Today marks the beginning of a criminal trial two years in the making: after charges were brought against Raj Rajaratnam in 2009, today his lawyers and the government gave their opening remarks in the biggest insider trading case since the Ivan Boesky trial of the 1980s.
The government began proceedings, and after a quick recess, it was the defence’s turn to seduce the jury.
We’ve heard that Raj’s lead lawyer, John Dowd, is a bit of charmer, and he did get off to a pretty charming start.
“Good afternoon ladies and gentleman,” he said as he ambled over to the lectern placed in front of the jury box. The jury responded, in perfect unison, “Good afternoon,” like an elementary school class.
After lead government prosecutor, Jonathan Streeter, began his side’s argument with a pretty Hollywood-esque opener (“Greed and corruption — that’s what this case is about”) Dowd began his defence with a more low-key opener, declaring that it was now his turn to set the record straight. “Unlike Mr. Streeter, I’m going to tell you about the entire case.”
“We’re pleased and honored” to be representing Raj, Dowd began, explaining that contrary to the government’s representation, Raj was a man of “great loyalty,” who was, in fact, “generous to a fault.” Now, Dowd said, friends to whom Raj had extended that generosity were using it to “save their skins.” Those friends? A laundry list of cooperating witnesses that were once Raj’s friends-cum-business buddies, and will now testify to bring him down.
Dowd then outlined the defence’s argument: Raj Rajaratnam only ever traded stocks based on research and analysis that was garnered from data available from public sources. His success in predicting market movements and surging stock, had always been derived from “shoe-leather research, diligence and hard work.”
“You’ve heard the government state its case, but the evidence will show the government has it wrong,” Dowd said. “And the government has it wrong because it believed the word of unbelievable people. It focused on snippets of innocent conversations taken out of context.”
Great Research; Great Money Manager
While Streeter argued that Raj’s communication with company executives was law-breaking, Dowd told the jury his client was merely conducting deep, mosaic research about companies who’s stock he traded and followed for many years.
Raj’s relationships with company executives were not only normal, Dowd said, his investors expected that type of interaction: “Raj, like every investment professional on Wall Street was in the business of pursuing information,” he said.
The infomation about which Dowd is talking — earnings data; reports of impending mergers and acquistions — relates in this case to the stocks of a plethora of public companies, including Intel, AMD, Google, Hilton and Goldman Sachs. It wasn’t secret, you “just had to dig for it” Dowd said.
One example Dowd offered up involved trading of Goldman Sachs stock. The government argued that Galleon sold out of its position in the bank’s stock in 2008 based on a tip from former Goldman board member, Rajat Gupta, about poor quarterly earnings. Dowd said the decision was based on information from one of Raj’s “top guys in Singapore,” David Lau, about a hobbled Goldman investment in Chinese bank ICB, as well as layoffs at the firm.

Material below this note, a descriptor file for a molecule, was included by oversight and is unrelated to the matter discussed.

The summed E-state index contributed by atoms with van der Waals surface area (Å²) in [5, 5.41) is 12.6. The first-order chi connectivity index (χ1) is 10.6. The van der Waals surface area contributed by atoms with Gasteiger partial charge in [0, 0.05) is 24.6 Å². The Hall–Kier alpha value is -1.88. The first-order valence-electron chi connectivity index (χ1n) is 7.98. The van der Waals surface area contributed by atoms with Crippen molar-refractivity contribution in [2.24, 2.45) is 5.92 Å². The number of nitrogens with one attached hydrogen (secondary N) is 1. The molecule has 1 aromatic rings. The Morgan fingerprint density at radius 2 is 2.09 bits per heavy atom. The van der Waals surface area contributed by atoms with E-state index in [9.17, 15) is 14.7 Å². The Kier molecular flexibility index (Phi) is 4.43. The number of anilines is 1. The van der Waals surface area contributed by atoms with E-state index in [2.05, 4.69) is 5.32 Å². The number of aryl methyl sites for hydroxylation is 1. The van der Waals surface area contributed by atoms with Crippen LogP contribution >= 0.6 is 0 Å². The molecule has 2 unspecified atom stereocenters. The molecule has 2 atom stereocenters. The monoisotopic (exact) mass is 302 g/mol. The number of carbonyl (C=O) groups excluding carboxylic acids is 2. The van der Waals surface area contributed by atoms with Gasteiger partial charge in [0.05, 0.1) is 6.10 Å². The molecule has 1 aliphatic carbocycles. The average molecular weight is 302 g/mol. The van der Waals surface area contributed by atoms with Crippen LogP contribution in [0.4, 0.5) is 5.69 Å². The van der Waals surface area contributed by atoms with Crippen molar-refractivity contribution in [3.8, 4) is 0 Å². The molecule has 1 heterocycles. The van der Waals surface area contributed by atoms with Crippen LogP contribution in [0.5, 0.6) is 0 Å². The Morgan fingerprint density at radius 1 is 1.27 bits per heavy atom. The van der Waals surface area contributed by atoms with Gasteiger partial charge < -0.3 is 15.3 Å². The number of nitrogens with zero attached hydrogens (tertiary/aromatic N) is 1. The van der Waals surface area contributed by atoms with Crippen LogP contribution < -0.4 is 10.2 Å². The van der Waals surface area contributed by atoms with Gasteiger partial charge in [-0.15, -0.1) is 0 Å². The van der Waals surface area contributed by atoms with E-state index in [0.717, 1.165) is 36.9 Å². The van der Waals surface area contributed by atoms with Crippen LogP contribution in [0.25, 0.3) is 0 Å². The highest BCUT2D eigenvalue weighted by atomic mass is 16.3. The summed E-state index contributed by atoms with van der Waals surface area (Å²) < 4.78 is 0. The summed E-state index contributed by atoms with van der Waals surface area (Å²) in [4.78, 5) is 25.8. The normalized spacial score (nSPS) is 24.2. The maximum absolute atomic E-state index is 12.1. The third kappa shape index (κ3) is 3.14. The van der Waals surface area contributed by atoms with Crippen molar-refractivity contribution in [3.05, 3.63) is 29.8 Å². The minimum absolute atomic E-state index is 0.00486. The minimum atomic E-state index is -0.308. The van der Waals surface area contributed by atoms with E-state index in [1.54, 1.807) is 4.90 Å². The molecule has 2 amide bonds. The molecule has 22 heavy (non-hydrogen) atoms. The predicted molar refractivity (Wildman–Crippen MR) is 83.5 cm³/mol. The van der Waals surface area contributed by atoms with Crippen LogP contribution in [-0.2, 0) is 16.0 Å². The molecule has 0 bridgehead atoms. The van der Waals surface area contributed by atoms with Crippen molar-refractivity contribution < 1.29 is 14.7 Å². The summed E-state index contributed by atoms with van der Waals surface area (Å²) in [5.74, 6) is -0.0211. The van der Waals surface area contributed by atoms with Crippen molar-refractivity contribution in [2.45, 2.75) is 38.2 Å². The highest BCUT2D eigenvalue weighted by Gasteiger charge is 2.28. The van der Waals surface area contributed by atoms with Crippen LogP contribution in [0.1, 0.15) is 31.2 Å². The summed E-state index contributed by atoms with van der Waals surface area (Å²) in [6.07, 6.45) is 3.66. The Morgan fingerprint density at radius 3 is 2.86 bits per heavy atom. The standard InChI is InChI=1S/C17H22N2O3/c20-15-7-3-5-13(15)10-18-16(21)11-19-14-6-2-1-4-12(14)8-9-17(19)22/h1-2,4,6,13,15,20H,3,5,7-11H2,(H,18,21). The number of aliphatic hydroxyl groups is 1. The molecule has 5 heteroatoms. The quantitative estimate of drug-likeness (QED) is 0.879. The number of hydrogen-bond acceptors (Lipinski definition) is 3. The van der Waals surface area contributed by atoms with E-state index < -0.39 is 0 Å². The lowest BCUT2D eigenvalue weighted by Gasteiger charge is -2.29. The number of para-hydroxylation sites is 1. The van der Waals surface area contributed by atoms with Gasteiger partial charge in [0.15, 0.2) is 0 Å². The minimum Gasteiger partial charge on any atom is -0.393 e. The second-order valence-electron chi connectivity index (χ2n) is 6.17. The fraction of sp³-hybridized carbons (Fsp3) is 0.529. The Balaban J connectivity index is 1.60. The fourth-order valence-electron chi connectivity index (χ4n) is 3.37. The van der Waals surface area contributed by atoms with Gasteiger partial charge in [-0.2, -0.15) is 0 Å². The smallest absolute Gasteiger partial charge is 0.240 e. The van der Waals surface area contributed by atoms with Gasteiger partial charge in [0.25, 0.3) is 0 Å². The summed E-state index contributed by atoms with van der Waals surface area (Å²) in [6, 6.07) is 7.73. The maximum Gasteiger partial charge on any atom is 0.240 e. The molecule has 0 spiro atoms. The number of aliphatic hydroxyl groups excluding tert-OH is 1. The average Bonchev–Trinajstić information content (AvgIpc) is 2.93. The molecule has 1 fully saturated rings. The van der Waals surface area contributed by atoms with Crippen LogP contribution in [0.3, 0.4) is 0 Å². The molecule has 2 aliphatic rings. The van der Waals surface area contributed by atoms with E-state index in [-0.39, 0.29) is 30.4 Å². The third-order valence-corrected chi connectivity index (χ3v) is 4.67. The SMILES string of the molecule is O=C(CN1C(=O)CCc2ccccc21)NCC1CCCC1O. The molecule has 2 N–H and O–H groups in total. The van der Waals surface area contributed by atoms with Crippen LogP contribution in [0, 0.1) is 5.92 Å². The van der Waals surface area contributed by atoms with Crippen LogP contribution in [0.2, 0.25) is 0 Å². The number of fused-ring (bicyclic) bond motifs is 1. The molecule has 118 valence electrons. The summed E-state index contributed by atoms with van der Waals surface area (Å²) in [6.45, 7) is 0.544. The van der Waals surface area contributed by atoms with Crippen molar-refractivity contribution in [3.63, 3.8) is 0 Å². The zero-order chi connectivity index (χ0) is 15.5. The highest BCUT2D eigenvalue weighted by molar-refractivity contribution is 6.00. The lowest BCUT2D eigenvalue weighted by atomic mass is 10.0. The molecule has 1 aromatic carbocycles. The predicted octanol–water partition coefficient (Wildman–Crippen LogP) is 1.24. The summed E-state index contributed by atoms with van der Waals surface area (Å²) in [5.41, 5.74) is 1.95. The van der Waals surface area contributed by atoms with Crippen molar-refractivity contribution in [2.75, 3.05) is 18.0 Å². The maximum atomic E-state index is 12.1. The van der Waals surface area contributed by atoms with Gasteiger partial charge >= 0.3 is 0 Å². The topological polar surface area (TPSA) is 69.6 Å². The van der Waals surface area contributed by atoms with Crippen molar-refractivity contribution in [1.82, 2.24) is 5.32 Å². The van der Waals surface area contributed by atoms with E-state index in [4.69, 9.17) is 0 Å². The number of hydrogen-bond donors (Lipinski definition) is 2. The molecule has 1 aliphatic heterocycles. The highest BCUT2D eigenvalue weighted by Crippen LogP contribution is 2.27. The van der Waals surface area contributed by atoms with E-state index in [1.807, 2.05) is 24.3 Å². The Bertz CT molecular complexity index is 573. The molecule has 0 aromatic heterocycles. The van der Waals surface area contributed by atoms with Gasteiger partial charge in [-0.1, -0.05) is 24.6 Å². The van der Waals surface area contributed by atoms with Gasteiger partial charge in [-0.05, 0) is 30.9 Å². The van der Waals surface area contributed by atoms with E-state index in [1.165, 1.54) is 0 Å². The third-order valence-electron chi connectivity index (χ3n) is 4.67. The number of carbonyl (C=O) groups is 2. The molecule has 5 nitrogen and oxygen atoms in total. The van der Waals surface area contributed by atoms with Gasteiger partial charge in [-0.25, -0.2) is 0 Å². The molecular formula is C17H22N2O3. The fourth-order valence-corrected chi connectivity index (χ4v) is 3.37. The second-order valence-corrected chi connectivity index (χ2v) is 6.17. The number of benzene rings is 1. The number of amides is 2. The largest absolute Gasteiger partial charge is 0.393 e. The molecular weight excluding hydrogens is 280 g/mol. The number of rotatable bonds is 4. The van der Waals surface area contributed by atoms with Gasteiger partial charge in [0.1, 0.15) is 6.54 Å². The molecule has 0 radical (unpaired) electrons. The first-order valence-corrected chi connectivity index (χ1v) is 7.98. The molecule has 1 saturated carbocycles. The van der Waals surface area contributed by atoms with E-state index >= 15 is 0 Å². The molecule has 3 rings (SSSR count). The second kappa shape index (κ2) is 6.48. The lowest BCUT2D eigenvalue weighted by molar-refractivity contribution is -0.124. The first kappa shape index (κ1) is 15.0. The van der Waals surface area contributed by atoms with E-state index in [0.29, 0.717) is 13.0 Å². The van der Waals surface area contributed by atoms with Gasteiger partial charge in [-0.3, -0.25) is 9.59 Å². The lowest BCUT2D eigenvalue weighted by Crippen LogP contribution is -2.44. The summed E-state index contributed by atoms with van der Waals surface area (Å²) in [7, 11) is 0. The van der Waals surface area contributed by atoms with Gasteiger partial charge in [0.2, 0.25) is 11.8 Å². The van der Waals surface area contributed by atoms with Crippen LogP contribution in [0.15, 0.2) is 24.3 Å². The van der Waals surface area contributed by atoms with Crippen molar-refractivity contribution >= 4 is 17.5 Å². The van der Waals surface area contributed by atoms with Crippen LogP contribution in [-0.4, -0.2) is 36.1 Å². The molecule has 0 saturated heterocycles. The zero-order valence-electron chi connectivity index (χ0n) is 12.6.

Federal prosecutor Jonathan Streeter earlier told the jury that the government had a recording of Raj plainly telling a a co-worker he had heard from someone on the Goldman Sachs board that the bank was going to lose $2 a share but “The Street has them making $2.50.”
In another example, Dowd said that a big Galleon purchase of Goldman stock in 2008 was not because Raj had received a tip about Warren Buffett’s $5 billion investment in the firm, but rather because a source at a firm in Washington had told him TARP legislation was going to pass.
As expected, Dowd also went for the jugular on each and every government witness, telling jurors that each cooperating witness faced 25 years in prison, and was looking for a way out. Those individuals, including former McKinsey high-flier Anil Kumar and hedge fund analyst Danielle Chiesi, were “on a leash” — they have already plead guilty to fraud, and are awaiting their sentencing. Dowd suggested that how they testify against Raj would determine their sentence.
Dowd called Chiesi a liar looking for “a cheap claim to fame,” who exaggerated her import and what she knew to “impress others and insinuate herself.” He called others like former Galleon employee, Roomy Khan, fraudsters who were “playing the government like a violin,” to avoid jail time.
Dowd admitted that the jury will hear unpleasant, sometimes offensive phone calls between Raj and his brothers, but that just because these calls might sounds worse than “talk in an NFL locker room,” that does not constitute insider trading. “Think of your own conversations,” Dowd said to his audience.
He concluded with a series of reminders to the jury: question every phone call or recording the government presents as evidence; question the context; question the motives of the witness.
“Ask yourself, was the information already public?” he said. “If the information was public, there is no case here. It’s over.”
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